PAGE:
Rogue finance companies continue to threaten the financial system

Attempts to consolidate finance companies have revealed the ineffectiveness of their oversight in the past and the chilling disregard for good governance at some firms

By Echelon.

Published on July 03, 2015 with No Comments


The current financial climate is ideal for asset bubbles as the economy expands rapidly and credit grows in step, following the end of a quarter century long conflict. The cost of living is falling, almost everyone has a job and interest rates have declined to record lows. The country is in an upbeat mood about the future.

People’s and private sector expectations for the future rise rapidly during periods of high growth. People aspire for larger homes, vehicles and to consume more. Firms expect to supply the growing demand by expanding. Because they are now more optimistic, businesses and individuals will shed many of their inhibitions about debt.

June 2015 Press Quality-76The economic downside of confidence-driven borrowing is that it drives asset prices up. The cost of everything from homes, used cars and listed stocks rise when leverage increases demand for these assets. Considering the relative inexperience of Sri Lankan households and private firms with prolonged low interest rates, the likelihood they will bid up asset prices to bubble territory is very real.

When they pop, asset bubbles expose old shenanigans and encourage new ones, another likely outcome at some of Sri Lanka’s weak, ill-governed subprime lending firms. Faced with rising dud loans and tightening margins, owners and managers will gamble for salvation, taking even greater risks and speculative bets. They will conceal non-performing loans in the expectation that the prices of assets backing them will somehow recover, that these loans can somehow be packaged as a security and sold, or in the expectation the financial firm itself can be sold while the muck remains hidden.

Many small subprime lending firms, commonly referred to as finance companies or Licensed Finance Companies (LFC), are badly managed and have a chilling disregard or good governance. The Central Bank – which regulates the sector – has, as a result, announced a policy of consolidation that will result in the weakest players being absorbed by bigger finance companies and commercial banks or the weak firms merging with each other to form larger, better capitalized finance companies.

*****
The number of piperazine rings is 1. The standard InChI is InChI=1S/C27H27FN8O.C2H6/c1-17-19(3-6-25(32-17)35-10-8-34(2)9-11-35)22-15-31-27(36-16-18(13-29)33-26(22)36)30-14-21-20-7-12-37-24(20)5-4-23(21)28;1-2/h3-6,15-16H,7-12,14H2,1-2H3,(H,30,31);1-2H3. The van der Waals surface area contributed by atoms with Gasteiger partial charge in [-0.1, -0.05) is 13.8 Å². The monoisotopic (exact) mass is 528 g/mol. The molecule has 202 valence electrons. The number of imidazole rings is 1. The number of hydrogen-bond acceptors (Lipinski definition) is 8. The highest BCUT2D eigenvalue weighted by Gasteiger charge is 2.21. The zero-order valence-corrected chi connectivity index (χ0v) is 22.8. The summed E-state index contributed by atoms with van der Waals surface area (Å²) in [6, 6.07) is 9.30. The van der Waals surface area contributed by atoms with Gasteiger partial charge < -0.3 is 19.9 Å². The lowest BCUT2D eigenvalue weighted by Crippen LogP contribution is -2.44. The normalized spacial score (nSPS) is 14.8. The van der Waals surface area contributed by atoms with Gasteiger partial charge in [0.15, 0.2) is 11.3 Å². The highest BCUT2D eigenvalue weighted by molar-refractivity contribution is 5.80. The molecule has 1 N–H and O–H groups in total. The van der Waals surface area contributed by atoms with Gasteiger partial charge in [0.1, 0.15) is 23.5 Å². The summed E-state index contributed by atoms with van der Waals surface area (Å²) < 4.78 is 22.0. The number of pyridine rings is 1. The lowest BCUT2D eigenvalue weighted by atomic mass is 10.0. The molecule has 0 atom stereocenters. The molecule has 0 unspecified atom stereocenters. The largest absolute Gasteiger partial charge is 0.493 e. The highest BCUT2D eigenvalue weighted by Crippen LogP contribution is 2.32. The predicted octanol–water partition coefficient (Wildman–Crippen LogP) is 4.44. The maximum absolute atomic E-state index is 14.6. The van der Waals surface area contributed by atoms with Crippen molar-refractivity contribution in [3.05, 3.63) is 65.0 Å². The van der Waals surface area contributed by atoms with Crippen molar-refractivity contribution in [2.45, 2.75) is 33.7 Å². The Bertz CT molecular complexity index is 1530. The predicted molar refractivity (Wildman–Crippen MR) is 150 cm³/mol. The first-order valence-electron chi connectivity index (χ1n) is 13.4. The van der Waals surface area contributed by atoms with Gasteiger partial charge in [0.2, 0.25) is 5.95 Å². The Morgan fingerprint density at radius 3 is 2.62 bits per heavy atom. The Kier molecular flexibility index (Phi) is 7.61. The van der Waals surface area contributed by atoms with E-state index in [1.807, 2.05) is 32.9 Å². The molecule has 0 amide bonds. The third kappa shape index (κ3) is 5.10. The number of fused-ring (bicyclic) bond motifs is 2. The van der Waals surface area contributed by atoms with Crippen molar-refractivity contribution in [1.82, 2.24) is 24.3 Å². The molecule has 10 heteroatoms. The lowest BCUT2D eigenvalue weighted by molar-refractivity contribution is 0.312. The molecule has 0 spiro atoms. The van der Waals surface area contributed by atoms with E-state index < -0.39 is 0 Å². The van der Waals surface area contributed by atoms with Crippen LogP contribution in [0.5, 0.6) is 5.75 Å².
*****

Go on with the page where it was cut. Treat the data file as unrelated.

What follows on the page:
Some small finance companies are concealing large nonperforming loan portfolios according to directors, chief executives, senior managers and analysts who spoke to Echelon. Due to the sensitivity of their revelations to firms and because they were not authorized to speak to journalists, those who granted interviews requested anonymity.

Trust underlies any financial system. Depositors – the major industry funding source – must have the confidence that their savings are safe. Undermining this confidence can lead to industry wide crisis. A financial sector firm’s fate is sealed if it has to block withdrawals.

Conditions that erode trust already exist. A third of the 48 registered finance companies aren’t transparent with their financial performance, 19 of them haven’t published a credit rating. Two finance companies have a negative net worth, two firms are not accepting deposits as they are restructuring and another, CIFL – where massive fraud is alleged – is being unraveled in court.

The finance company’s websites, websites of the three credit rating agencies nor Echelon’s team visiting the head offices of these 19 firms were able to figure if they currently had a credit rating.

Central bank has been vague about finance company non-compliance with directions, guidelines, circulars and regulations. Proposing acquisitions and mergers (consolidation) among finance companies and with banks in January 2014, the Central Bank observed that 38 non-bank financial institutions (which also includes a few leasing companies) had weak compliance with regulatory directions.

June 2015 Press Quality-77The murkiness and the risks seem to have alarmed the regulator. In 2014 it proposed consolidation in the financial sector and reducing the number of finance companies – by


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